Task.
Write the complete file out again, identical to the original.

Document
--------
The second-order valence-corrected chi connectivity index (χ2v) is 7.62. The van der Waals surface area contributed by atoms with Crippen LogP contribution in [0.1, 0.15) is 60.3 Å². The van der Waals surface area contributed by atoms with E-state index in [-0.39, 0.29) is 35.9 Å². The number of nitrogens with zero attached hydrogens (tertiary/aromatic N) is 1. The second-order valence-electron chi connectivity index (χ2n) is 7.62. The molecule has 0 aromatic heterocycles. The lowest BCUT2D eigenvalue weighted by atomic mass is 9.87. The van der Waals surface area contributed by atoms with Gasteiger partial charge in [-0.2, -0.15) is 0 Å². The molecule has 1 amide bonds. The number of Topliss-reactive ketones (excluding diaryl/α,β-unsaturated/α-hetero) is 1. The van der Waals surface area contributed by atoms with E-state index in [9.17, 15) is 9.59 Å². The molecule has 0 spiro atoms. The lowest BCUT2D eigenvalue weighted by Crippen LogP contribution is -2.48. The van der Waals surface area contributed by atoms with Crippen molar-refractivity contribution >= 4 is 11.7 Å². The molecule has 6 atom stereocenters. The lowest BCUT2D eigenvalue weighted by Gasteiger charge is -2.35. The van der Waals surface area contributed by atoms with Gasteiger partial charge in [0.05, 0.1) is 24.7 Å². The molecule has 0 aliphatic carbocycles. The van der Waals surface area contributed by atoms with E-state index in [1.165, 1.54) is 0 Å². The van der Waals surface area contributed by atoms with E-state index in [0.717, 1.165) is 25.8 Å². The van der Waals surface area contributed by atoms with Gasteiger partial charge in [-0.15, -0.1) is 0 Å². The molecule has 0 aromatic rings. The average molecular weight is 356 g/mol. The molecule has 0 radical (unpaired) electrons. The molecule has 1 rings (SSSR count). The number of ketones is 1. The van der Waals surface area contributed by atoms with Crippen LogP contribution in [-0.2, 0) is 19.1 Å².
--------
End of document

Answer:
The second-order valence-corrected chi connectivity index (χ2v) is 7.62. The van der Waals surface area contributed by atoms with Crippen LogP contribution in [0.1, 0.15) is 60.3 Å². The van der Waals surface area contributed by atoms with E-state index in [-0.39, 0.29) is 35.9 Å². The number of nitrogens with zero attached hydrogens (tertiary/aromatic N) is 1. The second-order valence-electron chi connectivity index (χ2n) is 7.62. The molecule has 0 aromatic heterocycles. The lowest BCUT2D eigenvalue weighted by atomic mass is 9.87. The van der Waals surface area contributed by atoms with Gasteiger partial charge in [-0.2, -0.15) is 0 Å². The molecule has 1 amide bonds. The number of Topliss-reactive ketones (excluding diaryl/α,β-unsaturated/α-hetero) is 1. The van der Waals surface area contributed by atoms with E-state index in [9.17, 15) is 9.59 Å². The molecule has 0 spiro atoms. The lowest BCUT2D eigenvalue weighted by Crippen LogP contribution is -2.48. The van der Waals surface area contributed by atoms with Crippen molar-refractivity contribution >= 4 is 11.7 Å². The molecule has 6 atom stereocenters. The lowest BCUT2D eigenvalue weighted by Gasteiger charge is -2.35. The van der Waals surface area contributed by atoms with Gasteiger partial charge in [0.05, 0.1) is 24.7 Å². The molecule has 0 aliphatic carbocycles. The van der Waals surface area contributed by atoms with E-state index in [1.165, 1.54) is 0 Å². The van der Waals surface area contributed by atoms with E-state index in [0.717, 1.165) is 25.8 Å². The van der Waals surface area contributed by atoms with Gasteiger partial charge in [-0.15, -0.1) is 0 Å². The molecule has 0 aromatic rings. The average molecular weight is 356 g/mol. The molecule has 0 radical (unpaired) electrons. The molecule has 1 rings (SSSR count). The number of ketones is 1. The van der Waals surface area contributed by atoms with Crippen LogP contribution in [-0.2, 0) is 19.1 Å².